(163 students:) Prove that the smallest and second-smallest weight edges in an undirected graph are always both part of the minimum spanning tree. (Hint: what does Kruskal's algorithm do with these edges?)
(265 students:) Suppose that the vertices of a graph are colored black and white. Define an edge to be white if both its endpoints are white, black if both its endpoints are black, and gray if it has one black and one white endpoint. The blue rule shows that the smallest gray edge is always part of the minimum spanning tree. Is the second-smallest gray edge also always part of the minimum spanning tree? If so, prove it. If not, find an example where it is not.
What are the smallest and largest possible numbers of rounds that Boruvka's algorithm can take to compute the minimum spanning tree of an eight-vertex connected graph? (Here a "round" means that each spanning tree in the current forest finds its smallest outgoing edge, and all these edges are added to the forest. As usual, we assume that there are no two edges with equal weights.) Give an example of an eight-vertex graph that uses the smallest possible number of rounds, and another eight-vertex graph that uses the largest possible number of rounds.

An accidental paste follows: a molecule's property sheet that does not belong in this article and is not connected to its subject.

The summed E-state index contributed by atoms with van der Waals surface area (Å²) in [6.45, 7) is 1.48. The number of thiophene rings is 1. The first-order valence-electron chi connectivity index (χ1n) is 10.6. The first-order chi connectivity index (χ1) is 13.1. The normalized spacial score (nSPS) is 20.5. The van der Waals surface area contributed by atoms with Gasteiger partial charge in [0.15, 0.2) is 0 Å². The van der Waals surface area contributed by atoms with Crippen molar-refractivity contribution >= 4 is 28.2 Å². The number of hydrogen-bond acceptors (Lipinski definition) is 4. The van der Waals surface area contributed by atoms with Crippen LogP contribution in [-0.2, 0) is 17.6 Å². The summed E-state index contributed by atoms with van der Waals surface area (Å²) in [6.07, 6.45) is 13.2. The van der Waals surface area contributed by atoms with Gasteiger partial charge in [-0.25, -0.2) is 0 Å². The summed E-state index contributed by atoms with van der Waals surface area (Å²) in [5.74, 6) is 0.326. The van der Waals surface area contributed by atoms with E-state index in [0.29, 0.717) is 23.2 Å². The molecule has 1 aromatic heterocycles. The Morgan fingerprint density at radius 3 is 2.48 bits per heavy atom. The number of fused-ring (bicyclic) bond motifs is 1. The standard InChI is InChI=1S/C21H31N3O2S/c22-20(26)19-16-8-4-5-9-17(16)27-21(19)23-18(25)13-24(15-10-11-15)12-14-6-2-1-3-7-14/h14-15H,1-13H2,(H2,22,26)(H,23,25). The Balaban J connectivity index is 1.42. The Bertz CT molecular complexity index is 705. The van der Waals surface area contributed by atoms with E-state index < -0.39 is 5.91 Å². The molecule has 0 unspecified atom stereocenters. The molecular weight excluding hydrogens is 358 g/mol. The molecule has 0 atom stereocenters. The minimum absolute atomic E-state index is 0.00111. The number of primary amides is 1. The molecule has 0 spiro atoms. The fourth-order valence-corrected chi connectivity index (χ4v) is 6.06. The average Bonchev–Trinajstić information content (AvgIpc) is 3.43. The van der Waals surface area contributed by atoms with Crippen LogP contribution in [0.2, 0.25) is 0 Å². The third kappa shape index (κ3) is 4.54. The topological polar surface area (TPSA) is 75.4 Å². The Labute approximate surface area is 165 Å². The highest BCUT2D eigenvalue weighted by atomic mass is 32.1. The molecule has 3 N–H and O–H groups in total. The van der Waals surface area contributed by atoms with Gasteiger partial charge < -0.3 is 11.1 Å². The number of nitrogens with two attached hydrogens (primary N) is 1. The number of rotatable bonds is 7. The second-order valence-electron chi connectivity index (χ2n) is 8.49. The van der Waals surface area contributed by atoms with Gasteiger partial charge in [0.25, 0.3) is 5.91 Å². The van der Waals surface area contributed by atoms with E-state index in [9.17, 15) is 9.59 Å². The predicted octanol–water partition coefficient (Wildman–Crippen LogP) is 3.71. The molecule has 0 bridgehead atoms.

The red rule can be used to prove the correctness of a "backwards Kruskal" algorithm that sorts the edges in descending order by weight and then loops through the edges in that order, deleting any edge that belongs to a cycle in the remaining graph. To test whether an edge belongs to a cycle, we can use depth first search to look for a path that does not go through the edge but connects its endpoints. What is the running time of this algorithm, including both the time for the sorting step and the time to do a depth first search for each edge? Express your answer in $O$-notation, as a function of $n$, the number of vertices, and $m$, the number of edges. (This algorithm is described in Wikipedia as the reverse-delete algorithm but the analysis on Wikipedia uses different variable names and a more sophisticated method than depth-first search to find cycles, and should not be used for your answer. Your answer should be simplified as much as possible; you may assume that $m > n$.)
Give an example of a system of voter preferences for which the Borda count does not obey the Condorcet property. That is, for each of the $k!$ permutations of the set of $k$ candidates, you should specify how many voters prefer that permutation. This specification should have the property that there is one candidate who wins all head-to-head competitions against individual other candidates (the Condorcet winner), but that the Borda count chooses a different winner than this candidate. As part of your answer, specify who the Condorcet winner is and who the Borda winner is.